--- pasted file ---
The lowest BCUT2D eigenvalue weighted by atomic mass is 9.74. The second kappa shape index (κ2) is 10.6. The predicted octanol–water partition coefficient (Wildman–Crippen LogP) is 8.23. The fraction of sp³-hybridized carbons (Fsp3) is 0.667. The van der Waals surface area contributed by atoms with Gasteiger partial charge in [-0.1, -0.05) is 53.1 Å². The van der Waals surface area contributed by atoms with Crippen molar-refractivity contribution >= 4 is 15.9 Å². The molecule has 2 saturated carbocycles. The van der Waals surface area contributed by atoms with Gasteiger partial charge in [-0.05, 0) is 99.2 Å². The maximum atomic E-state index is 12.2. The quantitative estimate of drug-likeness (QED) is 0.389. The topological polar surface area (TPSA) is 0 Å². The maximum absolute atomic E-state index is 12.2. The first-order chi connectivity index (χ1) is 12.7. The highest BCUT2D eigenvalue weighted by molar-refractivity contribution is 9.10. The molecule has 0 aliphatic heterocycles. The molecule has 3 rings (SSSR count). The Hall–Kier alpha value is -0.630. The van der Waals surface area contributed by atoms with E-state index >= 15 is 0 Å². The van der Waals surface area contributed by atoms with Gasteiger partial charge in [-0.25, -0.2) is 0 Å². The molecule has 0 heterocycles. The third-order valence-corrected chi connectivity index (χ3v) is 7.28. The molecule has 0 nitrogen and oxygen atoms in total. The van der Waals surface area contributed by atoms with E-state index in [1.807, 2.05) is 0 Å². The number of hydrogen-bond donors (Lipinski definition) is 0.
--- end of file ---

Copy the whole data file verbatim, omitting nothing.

The lowest BCUT2D eigenvalue weighted by atomic mass is 9.74. The second kappa shape index (κ2) is 10.6. The predicted octanol–water partition coefficient (Wildman–Crippen LogP) is 8.23. The fraction of sp³-hybridized carbons (Fsp3) is 0.667. The van der Waals surface area contributed by atoms with Gasteiger partial charge in [-0.1, -0.05) is 53.1 Å². The van der Waals surface area contributed by atoms with Crippen molar-refractivity contribution >= 4 is 15.9 Å². The molecule has 2 saturated carbocycles. The van der Waals surface area contributed by atoms with Gasteiger partial charge in [-0.05, 0) is 99.2 Å². The maximum atomic E-state index is 12.2. The quantitative estimate of drug-likeness (QED) is 0.389. The topological polar surface area (TPSA) is 0 Å². The maximum absolute atomic E-state index is 12.2. The first-order chi connectivity index (χ1) is 12.7. The highest BCUT2D eigenvalue weighted by molar-refractivity contribution is 9.10. The molecule has 0 aliphatic heterocycles. The molecule has 3 rings (SSSR count). The Hall–Kier alpha value is -0.630. The van der Waals surface area contributed by atoms with E-state index >= 15 is 0 Å². The van der Waals surface area contributed by atoms with Gasteiger partial charge in [-0.25, -0.2) is 0 Å². The molecule has 0 heterocycles. The third-order valence-corrected chi connectivity index (χ3v) is 7.28. The molecule has 0 nitrogen and oxygen atoms in total. The van der Waals surface area contributed by atoms with E-state index in [1.807, 2.05) is 0 Å². The number of hydrogen-bond donors (Lipinski definition) is 0.